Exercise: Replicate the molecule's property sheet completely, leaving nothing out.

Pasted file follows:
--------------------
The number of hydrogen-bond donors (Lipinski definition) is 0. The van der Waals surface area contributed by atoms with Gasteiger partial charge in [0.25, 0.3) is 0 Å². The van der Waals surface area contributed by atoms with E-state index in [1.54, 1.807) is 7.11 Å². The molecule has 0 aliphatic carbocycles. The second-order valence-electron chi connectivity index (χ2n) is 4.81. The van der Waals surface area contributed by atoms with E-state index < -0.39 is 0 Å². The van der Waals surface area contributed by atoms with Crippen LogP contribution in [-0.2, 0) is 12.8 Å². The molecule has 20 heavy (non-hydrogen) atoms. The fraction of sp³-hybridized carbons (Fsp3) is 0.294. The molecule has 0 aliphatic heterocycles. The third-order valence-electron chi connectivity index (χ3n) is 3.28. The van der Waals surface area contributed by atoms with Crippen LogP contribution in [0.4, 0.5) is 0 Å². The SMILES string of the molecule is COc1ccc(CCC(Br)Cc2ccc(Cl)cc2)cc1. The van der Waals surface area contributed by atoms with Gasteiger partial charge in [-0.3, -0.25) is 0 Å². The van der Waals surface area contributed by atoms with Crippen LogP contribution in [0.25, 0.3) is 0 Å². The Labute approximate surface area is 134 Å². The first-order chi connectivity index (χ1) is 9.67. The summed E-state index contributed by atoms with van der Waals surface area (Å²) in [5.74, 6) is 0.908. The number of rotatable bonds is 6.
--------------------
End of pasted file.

The number of hydrogen-bond donors (Lipinski definition) is 0. The van der Waals surface area contributed by atoms with Gasteiger partial charge in [0.25, 0.3) is 0 Å². The van der Waals surface area contributed by atoms with E-state index in [1.54, 1.807) is 7.11 Å². The molecule has 0 aliphatic carbocycles. The second-order valence-electron chi connectivity index (χ2n) is 4.81. The van der Waals surface area contributed by atoms with E-state index < -0.39 is 0 Å². The van der Waals surface area contributed by atoms with Crippen LogP contribution in [-0.2, 0) is 12.8 Å². The molecule has 20 heavy (non-hydrogen) atoms. The fraction of sp³-hybridized carbons (Fsp3) is 0.294. The molecule has 0 aliphatic heterocycles. The third-order valence-electron chi connectivity index (χ3n) is 3.28. The van der Waals surface area contributed by atoms with Crippen LogP contribution in [0.4, 0.5) is 0 Å². The SMILES string of the molecule is COc1ccc(CCC(Br)Cc2ccc(Cl)cc2)cc1. The van der Waals surface area contributed by atoms with Gasteiger partial charge in [-0.3, -0.25) is 0 Å². The van der Waals surface area contributed by atoms with Crippen LogP contribution in [0.25, 0.3) is 0 Å². The Labute approximate surface area is 134 Å². The first-order chi connectivity index (χ1) is 9.67. The summed E-state index contributed by atoms with van der Waals surface area (Å²) in [5.74, 6) is 0.908. The number of rotatable bonds is 6.